[Israel.pm] Design Question

Shmuel Fomberg semuelf at 012.net.il
Mon Nov 24 14:15:06 PST 2008

Hi All.

I've been thinking about it, (and about Omer's proposal. Oh, and of 
course the code is in Perl) and maybe I don't need to change the design 
so much. Maybe I just need to change calls like:
$child->_action($data, ...)
$parser->_action($child, $data, ...);

where $parser is an object that accompany transversing the object tree, 
and it will call to $child->_action(...).
That will give me one point to put my hooks in, and will be easy to 
Price: double stack depth, and I'll have to implement some getters / 
setters in $parser, for the objects to manipulate.

However, I quite liked the idea of having an iterator transverse the 
object tree. it seen... elegant. but maybe it's not the right thing to 
do here.



Shmuel Fomberg wrote:
> Hi.
> More details for my question:
> The "action" gets a tree as input, that corresponds the object tree, and 
> each node in the object tree have equivalent in the input tree.
> Some of the nodes need to pre-process the input tree for their children, 
> or post-process the result.
> So, any advice?
> Shmuel.
> Shmuel Fomberg wrote:
>> I need a design advice on my module, Data::ParseBinary.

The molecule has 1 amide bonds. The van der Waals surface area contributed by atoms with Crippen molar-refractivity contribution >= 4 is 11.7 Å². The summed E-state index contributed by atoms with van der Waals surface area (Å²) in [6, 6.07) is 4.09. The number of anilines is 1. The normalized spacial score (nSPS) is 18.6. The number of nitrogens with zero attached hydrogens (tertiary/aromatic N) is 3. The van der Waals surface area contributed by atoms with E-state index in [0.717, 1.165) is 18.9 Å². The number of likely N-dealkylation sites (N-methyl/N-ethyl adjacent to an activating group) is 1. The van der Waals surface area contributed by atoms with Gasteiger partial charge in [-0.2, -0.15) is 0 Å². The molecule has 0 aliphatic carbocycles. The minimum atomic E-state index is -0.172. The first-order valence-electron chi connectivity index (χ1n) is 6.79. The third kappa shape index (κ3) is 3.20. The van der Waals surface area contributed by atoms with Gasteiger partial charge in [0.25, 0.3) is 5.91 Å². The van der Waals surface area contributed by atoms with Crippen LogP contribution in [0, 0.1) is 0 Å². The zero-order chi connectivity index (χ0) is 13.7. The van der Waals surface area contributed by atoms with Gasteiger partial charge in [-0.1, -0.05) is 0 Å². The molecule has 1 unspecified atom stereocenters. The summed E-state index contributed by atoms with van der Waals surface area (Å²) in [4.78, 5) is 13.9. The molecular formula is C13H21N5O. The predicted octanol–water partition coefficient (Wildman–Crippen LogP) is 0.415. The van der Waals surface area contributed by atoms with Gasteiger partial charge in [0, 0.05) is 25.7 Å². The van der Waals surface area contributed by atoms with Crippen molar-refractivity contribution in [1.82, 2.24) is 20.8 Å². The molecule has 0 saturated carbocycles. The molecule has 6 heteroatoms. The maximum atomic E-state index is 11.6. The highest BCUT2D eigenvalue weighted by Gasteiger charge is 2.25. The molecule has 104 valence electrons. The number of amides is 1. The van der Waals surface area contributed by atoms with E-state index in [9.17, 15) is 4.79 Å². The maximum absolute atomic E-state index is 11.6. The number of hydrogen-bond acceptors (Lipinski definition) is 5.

>> The module works in the Composite design pattern, which means that all 
>> the classes inherent from one base class "base", and each object may 
>> have zero or more "children".
>> The base class defines two methods, build and destroy, and each 
>> sub-class must implement them, optionally calling the same method in 
>> it's children, if exists and if it decides to.
>> The current operation is pretty naive, that the program calls the root 
>> object, and it calls it's children's methods and so on.
>> The problem is that this design is not flexible. what if I want to print 
>> a debug message before and after every object in the hierarchy? What if 
>> I want to also print what each action returned?
>> After a talk with Shlomo, I'm thinking about modifying the system to 
>> iterator-style, where the iterator will traverse the object tree, and 
>> each object will queue it's children in the iterator.
>> What do you think? How would you do it?
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